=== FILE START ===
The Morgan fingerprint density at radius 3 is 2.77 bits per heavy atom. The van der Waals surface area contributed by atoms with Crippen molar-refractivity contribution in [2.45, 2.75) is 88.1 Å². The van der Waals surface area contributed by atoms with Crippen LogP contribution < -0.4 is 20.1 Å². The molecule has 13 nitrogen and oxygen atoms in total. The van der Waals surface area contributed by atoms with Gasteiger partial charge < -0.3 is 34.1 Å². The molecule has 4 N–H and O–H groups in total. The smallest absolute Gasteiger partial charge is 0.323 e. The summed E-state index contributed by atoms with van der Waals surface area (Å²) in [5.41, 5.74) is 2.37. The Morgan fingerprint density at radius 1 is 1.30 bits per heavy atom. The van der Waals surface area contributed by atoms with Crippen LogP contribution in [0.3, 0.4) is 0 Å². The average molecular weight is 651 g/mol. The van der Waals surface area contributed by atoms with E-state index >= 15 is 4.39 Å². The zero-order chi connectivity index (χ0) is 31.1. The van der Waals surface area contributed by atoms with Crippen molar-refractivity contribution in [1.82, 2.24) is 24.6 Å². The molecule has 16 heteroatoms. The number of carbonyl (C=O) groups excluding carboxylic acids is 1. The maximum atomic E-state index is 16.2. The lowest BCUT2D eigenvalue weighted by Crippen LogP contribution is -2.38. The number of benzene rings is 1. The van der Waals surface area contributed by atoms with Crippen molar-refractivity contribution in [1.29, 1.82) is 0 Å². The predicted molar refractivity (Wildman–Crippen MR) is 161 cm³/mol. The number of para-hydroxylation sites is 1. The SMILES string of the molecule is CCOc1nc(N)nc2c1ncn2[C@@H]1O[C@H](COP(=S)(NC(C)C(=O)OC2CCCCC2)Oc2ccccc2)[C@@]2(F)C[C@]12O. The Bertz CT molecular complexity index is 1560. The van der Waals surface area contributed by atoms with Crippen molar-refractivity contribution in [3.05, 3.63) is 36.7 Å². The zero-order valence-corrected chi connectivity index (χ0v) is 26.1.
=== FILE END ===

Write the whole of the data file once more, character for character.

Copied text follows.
The Morgan fingerprint density at radius 3 is 2.77 bits per heavy atom. The van der Waals surface area contributed by atoms with Crippen molar-refractivity contribution in [2.45, 2.75) is 88.1 Å². The van der Waals surface area contributed by atoms with Crippen LogP contribution < -0.4 is 20.1 Å². The molecule has 13 nitrogen and oxygen atoms in total. The van der Waals surface area contributed by atoms with Gasteiger partial charge < -0.3 is 34.1 Å². The molecule has 4 N–H and O–H groups in total. The smallest absolute Gasteiger partial charge is 0.323 e. The summed E-state index contributed by atoms with van der Waals surface area (Å²) in [5.41, 5.74) is 2.37. The Morgan fingerprint density at radius 1 is 1.30 bits per heavy atom. The van der Waals surface area contributed by atoms with Crippen LogP contribution in [0.3, 0.4) is 0 Å². The average molecular weight is 651 g/mol. The van der Waals surface area contributed by atoms with E-state index >= 15 is 4.39 Å². The zero-order chi connectivity index (χ0) is 31.1. The van der Waals surface area contributed by atoms with Crippen molar-refractivity contribution in [1.82, 2.24) is 24.6 Å². The molecule has 16 heteroatoms. The number of carbonyl (C=O) groups excluding carboxylic acids is 1. The maximum atomic E-state index is 16.2. The lowest BCUT2D eigenvalue weighted by Crippen LogP contribution is -2.38. The number of benzene rings is 1. The van der Waals surface area contributed by atoms with Crippen molar-refractivity contribution in [1.29, 1.82) is 0 Å². The predicted molar refractivity (Wildman–Crippen MR) is 161 cm³/mol. The number of para-hydroxylation sites is 1. The SMILES string of the molecule is CCOc1nc(N)nc2c1ncn2[C@@H]1O[C@H](COP(=S)(NC(C)C(=O)OC2CCCCC2)Oc2ccccc2)[C@@]2(F)C[C@]12O. The Bertz CT molecular complexity index is 1560. The van der Waals surface area contributed by atoms with Crippen molar-refractivity contribution in [3.05, 3.63) is 36.7 Å². The zero-order valence-corrected chi connectivity index (χ0v) is 26.1.